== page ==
Found at last: The missing blink | Marcel Strigberger
Friday, December 17, 2021 @ 2:44 PM | By Marcel Strigberger
Albert Einstein said, “Intellectuals solve problems. Geniuses prevent them.”
I recall my first day as an articling student. My principal Hank sent me to the registry office to close a house deal with a lawyer, a “Mr. Buckley,” much my senior. This involved handing him a deed and keys in exchange for a certified cheque. As I proceeded with trepidation, Mr. Buckley sensing my anxiety remarked, “As a lawyer you always have to be tough. Take no prisoners.”
This comment took me aback. What was I supposed to do here and now to act tough? Throw the keys out the window?
I related that chat to Hank, and he said, “Remember, in our profession one party might make war on another party. Do not make war on the other lawyer.”
Fortunately I followed Hank’s sage advice and I developed some routines to deal with problems and troubles some of which I wish to share (the routines, not the troubles).
Firstly I found it useful to keep my ego at the door. It was OK to blink first. Often clients would attend with letters from their spouse’s lawyer, spouting vitriol, reading something like, “My client will not condone your monstrous acts.”
I would not hesitate to call the other lawyer and introduce myself as representing that resident of Loch Ness. It broke the ice. Often the case concluded with a speedy resolution saving the clients money and us avoidable aggravation.
I never regretted blinking first. Digressing slightly, likely my most important first blink was my marriage proposal. I made my pitch to Shoshana while inside the Humour Pavilion at Montreal’s exhibition, “Man and His World.” I figured had she said “no,” I would have responded with, “Only kidding. This is the Humour Pavilion.”
True, I did have that safety net for my ego. But worthwhile blink.
And if you do mess up, apologize. It will not diminish your toughness. Never mind Mr. Buckley.
Mark Twain said it best:
“Always acknowledge a fault. This will throw those in authority off their guard and give you an opportunity to commit more.”
I had a nasty family law mediation once where the opposing lawyer called my client a “contemptible cretin.” While I pondered my response, my client said to me, “Marcel, don’t go there. Rise above all that.”
Somewhat rattled, I asked the other lawyer to step out, and I said, “Surely Harold, counsel of your ilk is capable of better than that.”
Harold reflected for a minute, returned and apologized.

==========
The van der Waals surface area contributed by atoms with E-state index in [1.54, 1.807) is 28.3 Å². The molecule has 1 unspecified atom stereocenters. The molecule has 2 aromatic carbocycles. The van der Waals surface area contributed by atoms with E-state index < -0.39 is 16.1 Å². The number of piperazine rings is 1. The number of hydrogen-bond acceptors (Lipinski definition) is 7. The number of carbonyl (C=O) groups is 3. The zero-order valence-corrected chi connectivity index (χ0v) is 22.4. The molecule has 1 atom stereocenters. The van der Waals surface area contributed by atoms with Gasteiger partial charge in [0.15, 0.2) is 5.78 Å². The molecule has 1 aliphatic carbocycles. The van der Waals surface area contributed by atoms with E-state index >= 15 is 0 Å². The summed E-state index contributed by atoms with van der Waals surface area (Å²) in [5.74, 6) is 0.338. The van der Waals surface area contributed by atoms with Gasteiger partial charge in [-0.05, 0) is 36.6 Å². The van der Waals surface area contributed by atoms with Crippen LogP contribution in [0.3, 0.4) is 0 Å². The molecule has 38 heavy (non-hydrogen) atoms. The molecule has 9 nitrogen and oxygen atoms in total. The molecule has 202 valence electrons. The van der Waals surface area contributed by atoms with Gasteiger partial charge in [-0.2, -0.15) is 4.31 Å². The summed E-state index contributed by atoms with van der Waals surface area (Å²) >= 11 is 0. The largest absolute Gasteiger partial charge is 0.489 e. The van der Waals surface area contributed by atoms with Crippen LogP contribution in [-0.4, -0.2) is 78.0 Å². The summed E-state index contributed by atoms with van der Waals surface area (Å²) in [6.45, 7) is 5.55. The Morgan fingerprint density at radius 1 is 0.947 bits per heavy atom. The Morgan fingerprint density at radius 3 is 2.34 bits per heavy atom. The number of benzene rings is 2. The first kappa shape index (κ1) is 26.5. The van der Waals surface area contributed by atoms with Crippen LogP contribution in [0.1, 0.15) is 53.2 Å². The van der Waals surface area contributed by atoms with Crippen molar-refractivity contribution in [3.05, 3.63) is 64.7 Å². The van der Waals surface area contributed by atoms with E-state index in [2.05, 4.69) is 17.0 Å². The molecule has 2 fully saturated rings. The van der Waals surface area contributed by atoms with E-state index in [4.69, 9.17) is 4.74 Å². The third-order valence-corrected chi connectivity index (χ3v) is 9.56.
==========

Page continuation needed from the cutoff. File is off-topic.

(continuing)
My client and I both felt vindicated.
If you are wrong, own up to it. (Fortunately Harold did not exercise Mark Twain’s suggested opportunity to “commit more.”)
More about apologies. A mere explanation is not an apology.
We were on a cruise once on the second level deck when our sleep was interrupted by a little clanging noise. Actually it sounded more like our bed was lodged inside Notre Dame’s 12-ton bell.
I complained to guest relations and the “guest relater” confidently calmly explained saying something like, “Oh yes, that’s the fourth ballast cadiddle buttressing the intermediate engine on the port side.”
“Of course,” I said, “That’s helpful. Now at least I’ll know why I won’t be getting a wink of sleep on this cruise. Thanx”.
Don’t just rationalize it. Fix it.
And speaking of machines going wrong, this brings me to my major pet peeve; technology. Though I appreciate its value, I am a technophobe loathing our total dependence on it. I won’t say I am a Luddite however if I were living in Salem, Massachusetts, I would circulate a petition to go after Siri.
I am now a boomer, happily retired from law practice. But while in the trenches, I noticed several common problems especially relating to e-mails.
Firstly lawyers often feel compelled to respond instantly. And too often, after cooling off, they regret doing so. The “undo” feature lasts for only seconds. It would be nice if these replies could contain a caveat saying something like, “I reserve the right to recant that anatomical reference.” Alas!
Another problem is recipient boo boo. A colleague once meant to address an e-mail in an emotionally charged divorce matter to his client Marcus. After keying in “Marc” his system sent it to “Marcel,” a.k.a., yours truly. It contained sensitive property and custody recommendations. I called him admonishing that he be more careful adding that I would not give up custody as he suggested, of the family beagle Bentley.
And most important in our quest to avoid trouble is to maintain our sense of humour. We all have one. To paraphrase Stephen Leacock, we just have to kindly observe the incongruities of life. You need not be a Seinfeld, or attack anybody or tell jokes.
For example I once dealt with a fax obsessed lawyer. Our office received multiple faxes from him almost daily. We referred to him as Dr. Fax. Whenever we heard the fax whirring, our staff would chuckle saying, “Must be Dr. Fax doing another office call.” Or “What is he prescribing now?” One day there were no faxes from him. My assistant said, “The good doctor must be out golfing.”
This playful attitude cleared the air, boosted morale and helped avoid tension.
However, nothing works all of the time to prevent trouble. Einstein aside, I also respect another renowned philosopher Yogi Berra. He noted, “The other teams could make trouble for us if they win.”
Still, I hope some of my thoughts about preventing unnecessary hassles have been helpful. Does achievement of this goal make a sensible year-end resolution? No problem.
Marcel Strigberger retired from his Greater Toronto Area litigation practice and continues the more serious business of humorous author and speaker. His just launched book Boomers, Zoomers, and Other Oomers: A Boomer-biased Irreverent Perspective on Aging is now available in paper and e-book versions where books are sold. Visit www.marcelshumour.com. Follow him @MarcelsHumour.
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